4. It is difficult now to envisage or realise why Sheffield Castle was such a significant site, but two examples may help. First, it was large enough to accommodate Mary Queen of Scots and her entourage at a location which was not only large enough and defensively adequate, but so far from the coast that neither the French nor the Spanish could consider “springing her” as they might have at a location near the coast or Scottish border. Secondly, it dominated the first effective crossing of the Don as it came down from the Trent and Humber. Any army wanting to travel south/north up the east side of the country had few crossing points available. Michael Wood justified his siting of Brunanburh near Tinsley on the grounds that an army (Northumbrians/Vikings)looking for a crossing point to move south to meet Athelstan could not have done so any further east in Saxon times, and two hundred years later the river was still a major barrier. As late as the Civil War, Sheffield Castle in Royalist hands controlling Lady’s Bridge was highly inconvenient for Parliament, and rather than just put a hole in one curtain wall they opted to eradicate it.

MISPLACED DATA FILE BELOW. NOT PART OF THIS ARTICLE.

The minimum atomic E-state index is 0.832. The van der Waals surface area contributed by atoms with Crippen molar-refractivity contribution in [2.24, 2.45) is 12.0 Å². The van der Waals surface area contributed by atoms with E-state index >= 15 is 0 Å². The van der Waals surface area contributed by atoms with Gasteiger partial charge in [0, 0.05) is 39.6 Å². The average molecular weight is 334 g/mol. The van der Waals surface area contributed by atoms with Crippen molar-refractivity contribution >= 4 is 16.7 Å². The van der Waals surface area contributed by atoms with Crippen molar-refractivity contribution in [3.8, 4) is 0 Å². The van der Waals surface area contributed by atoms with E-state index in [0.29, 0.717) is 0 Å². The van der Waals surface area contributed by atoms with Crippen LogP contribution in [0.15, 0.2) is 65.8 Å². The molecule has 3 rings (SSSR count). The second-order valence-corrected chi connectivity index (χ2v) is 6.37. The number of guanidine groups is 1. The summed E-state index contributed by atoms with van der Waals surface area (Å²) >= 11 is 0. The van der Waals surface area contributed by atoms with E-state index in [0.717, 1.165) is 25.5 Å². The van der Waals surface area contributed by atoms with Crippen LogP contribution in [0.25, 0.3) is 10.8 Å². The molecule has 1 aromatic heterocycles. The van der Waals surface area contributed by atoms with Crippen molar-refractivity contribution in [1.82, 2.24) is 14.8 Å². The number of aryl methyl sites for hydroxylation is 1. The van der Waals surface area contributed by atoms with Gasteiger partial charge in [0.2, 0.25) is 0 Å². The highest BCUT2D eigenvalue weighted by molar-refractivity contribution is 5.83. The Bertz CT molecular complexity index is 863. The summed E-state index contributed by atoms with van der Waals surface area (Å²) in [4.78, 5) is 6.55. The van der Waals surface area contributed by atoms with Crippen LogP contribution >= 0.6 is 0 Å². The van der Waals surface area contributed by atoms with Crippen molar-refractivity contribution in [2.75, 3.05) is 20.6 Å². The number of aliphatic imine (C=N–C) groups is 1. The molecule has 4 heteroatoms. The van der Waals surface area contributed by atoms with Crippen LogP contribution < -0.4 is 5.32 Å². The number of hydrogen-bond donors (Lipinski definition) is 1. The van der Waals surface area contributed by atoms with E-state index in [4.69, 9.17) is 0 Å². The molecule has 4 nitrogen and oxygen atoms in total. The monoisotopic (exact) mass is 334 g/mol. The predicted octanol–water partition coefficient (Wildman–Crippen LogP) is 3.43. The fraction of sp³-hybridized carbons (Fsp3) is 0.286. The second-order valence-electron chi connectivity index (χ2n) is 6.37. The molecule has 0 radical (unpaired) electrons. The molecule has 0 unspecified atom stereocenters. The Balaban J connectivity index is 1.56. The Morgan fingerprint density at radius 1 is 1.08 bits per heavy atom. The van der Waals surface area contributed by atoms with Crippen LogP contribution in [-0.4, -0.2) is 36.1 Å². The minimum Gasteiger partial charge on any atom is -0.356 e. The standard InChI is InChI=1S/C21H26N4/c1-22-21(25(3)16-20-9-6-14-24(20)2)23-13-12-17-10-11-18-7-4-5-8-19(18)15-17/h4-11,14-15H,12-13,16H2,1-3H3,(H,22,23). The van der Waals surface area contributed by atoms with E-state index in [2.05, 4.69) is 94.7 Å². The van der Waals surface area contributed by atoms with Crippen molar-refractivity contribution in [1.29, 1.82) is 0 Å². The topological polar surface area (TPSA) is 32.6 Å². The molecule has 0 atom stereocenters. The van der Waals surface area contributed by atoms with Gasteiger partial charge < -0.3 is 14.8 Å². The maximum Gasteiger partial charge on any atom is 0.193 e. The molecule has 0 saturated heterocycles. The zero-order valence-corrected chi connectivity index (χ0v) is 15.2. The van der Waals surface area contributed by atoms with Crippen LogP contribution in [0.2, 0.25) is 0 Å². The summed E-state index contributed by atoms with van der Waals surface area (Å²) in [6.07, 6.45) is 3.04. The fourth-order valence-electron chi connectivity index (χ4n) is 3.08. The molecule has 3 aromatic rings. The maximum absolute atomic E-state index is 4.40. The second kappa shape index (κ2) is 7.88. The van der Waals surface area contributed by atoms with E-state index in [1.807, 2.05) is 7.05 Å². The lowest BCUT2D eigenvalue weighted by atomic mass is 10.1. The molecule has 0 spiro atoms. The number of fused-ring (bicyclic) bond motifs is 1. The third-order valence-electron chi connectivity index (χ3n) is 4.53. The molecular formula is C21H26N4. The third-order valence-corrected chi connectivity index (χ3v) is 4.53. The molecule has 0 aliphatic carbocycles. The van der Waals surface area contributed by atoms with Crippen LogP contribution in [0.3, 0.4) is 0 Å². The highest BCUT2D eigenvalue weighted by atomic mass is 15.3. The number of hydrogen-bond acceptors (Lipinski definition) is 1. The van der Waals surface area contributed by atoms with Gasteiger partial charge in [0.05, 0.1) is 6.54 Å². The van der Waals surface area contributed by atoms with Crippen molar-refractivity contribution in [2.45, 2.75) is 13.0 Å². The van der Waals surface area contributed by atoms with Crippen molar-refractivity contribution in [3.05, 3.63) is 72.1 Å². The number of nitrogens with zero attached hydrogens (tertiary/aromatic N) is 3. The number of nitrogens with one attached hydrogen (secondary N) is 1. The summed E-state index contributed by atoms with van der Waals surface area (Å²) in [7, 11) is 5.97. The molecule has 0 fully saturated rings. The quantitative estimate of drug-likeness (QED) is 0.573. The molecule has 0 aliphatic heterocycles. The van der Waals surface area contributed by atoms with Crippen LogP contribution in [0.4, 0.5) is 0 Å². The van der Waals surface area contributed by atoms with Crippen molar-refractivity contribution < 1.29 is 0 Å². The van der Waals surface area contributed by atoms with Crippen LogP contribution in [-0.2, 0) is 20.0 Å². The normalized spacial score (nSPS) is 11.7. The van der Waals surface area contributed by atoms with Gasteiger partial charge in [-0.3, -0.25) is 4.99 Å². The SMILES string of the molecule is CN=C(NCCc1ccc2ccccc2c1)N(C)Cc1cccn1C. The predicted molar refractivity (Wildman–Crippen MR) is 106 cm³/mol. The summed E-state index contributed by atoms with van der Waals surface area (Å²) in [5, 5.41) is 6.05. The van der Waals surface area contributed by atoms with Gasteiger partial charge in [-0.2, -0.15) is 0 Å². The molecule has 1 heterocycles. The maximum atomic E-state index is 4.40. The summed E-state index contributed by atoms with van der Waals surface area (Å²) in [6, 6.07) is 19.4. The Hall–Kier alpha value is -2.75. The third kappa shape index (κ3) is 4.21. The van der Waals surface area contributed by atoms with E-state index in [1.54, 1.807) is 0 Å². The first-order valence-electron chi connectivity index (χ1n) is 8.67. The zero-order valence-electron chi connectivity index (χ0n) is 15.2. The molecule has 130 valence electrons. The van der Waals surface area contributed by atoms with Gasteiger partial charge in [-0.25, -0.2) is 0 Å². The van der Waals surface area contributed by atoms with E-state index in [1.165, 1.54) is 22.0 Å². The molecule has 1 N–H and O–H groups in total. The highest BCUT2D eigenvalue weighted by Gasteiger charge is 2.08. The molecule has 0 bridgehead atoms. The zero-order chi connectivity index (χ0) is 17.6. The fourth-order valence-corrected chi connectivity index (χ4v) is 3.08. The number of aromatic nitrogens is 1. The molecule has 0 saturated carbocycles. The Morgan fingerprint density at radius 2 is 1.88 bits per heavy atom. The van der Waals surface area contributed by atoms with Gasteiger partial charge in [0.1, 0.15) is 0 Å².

5. Interesting stuff John but perhaps De Lovetot was swayed by more prosaic reasons for locating his motte and bailey where he did.The site of Waltheof’s ‘aula’ perhaps?

  6. Speaking of motte and bailey’s- I was up at Bailey Hill in High Bradfield last week.A mysterious place but the story of the site of Sheffield Castle is full of mysteries.
    Take the stone coffin up at Manor Lodge for instance.The one referred to by Hunter.If found on the Castle site its the earliest recorded artifact and the largest one.